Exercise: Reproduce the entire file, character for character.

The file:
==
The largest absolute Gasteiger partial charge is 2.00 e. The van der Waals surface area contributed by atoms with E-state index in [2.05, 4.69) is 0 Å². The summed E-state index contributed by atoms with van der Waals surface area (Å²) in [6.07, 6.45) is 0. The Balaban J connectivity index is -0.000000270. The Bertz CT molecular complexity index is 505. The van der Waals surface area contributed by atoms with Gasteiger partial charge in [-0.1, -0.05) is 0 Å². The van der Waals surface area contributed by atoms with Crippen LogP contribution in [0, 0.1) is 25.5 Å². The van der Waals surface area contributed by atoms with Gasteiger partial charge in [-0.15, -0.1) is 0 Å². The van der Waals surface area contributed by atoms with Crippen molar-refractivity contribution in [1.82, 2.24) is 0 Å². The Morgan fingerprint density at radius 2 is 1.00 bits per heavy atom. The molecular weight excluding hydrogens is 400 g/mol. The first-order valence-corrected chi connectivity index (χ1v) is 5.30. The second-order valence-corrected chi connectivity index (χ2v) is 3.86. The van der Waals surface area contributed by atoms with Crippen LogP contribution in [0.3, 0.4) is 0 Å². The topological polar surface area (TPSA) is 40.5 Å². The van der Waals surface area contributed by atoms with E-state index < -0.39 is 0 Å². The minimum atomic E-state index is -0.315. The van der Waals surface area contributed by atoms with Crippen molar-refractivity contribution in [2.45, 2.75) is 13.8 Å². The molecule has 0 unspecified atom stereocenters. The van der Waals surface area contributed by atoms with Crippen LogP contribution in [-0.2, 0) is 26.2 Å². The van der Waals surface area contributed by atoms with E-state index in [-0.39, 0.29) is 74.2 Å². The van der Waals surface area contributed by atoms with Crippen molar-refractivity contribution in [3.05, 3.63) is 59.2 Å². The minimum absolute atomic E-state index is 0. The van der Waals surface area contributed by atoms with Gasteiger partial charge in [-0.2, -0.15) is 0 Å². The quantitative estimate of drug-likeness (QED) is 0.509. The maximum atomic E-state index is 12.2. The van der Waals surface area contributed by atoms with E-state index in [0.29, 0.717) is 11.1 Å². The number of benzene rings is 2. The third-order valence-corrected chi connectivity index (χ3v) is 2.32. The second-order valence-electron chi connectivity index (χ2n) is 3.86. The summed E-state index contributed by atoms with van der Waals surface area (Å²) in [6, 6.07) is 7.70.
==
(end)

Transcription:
The largest absolute Gasteiger partial charge is 2.00 e. The van der Waals surface area contributed by atoms with E-state index in [2.05, 4.69) is 0 Å². The summed E-state index contributed by atoms with van der Waals surface area (Å²) in [6.07, 6.45) is 0. The Balaban J connectivity index is -0.000000270. The Bertz CT molecular complexity index is 505. The van der Waals surface area contributed by atoms with Gasteiger partial charge in [-0.1, -0.05) is 0 Å². The van der Waals surface area contributed by atoms with Crippen LogP contribution in [0, 0.1) is 25.5 Å². The van der Waals surface area contributed by atoms with Gasteiger partial charge in [-0.15, -0.1) is 0 Å². The van der Waals surface area contributed by atoms with Crippen molar-refractivity contribution in [1.82, 2.24) is 0 Å². The Morgan fingerprint density at radius 2 is 1.00 bits per heavy atom. The molecular weight excluding hydrogens is 400 g/mol. The first-order valence-corrected chi connectivity index (χ1v) is 5.30. The second-order valence-corrected chi connectivity index (χ2v) is 3.86. The van der Waals surface area contributed by atoms with Crippen LogP contribution in [0.3, 0.4) is 0 Å². The topological polar surface area (TPSA) is 40.5 Å². The van der Waals surface area contributed by atoms with E-state index < -0.39 is 0 Å². The minimum atomic E-state index is -0.315. The van der Waals surface area contributed by atoms with Crippen molar-refractivity contribution in [2.45, 2.75) is 13.8 Å². The molecule has 0 unspecified atom stereocenters. The van der Waals surface area contributed by atoms with Crippen LogP contribution in [-0.2, 0) is 26.2 Å². The van der Waals surface area contributed by atoms with E-state index in [-0.39, 0.29) is 74.2 Å². The van der Waals surface area contributed by atoms with Crippen molar-refractivity contribution in [3.05, 3.63) is 59.2 Å². The minimum absolute atomic E-state index is 0. The van der Waals surface area contributed by atoms with Gasteiger partial charge in [-0.2, -0.15) is 0 Å². The quantitative estimate of drug-likeness (QED) is 0.509. The maximum atomic E-state index is 12.2. The van der Waals surface area contributed by atoms with E-state index in [0.29, 0.717) is 11.1 Å². The number of benzene rings is 2. The third-order valence-corrected chi connectivity index (χ3v) is 2.32. The second-order valence-electron chi connectivity index (χ2n) is 3.86. The summed E-state index contributed by atoms with van der Waals surface area (Å²) in [6, 6.07) is 7.70.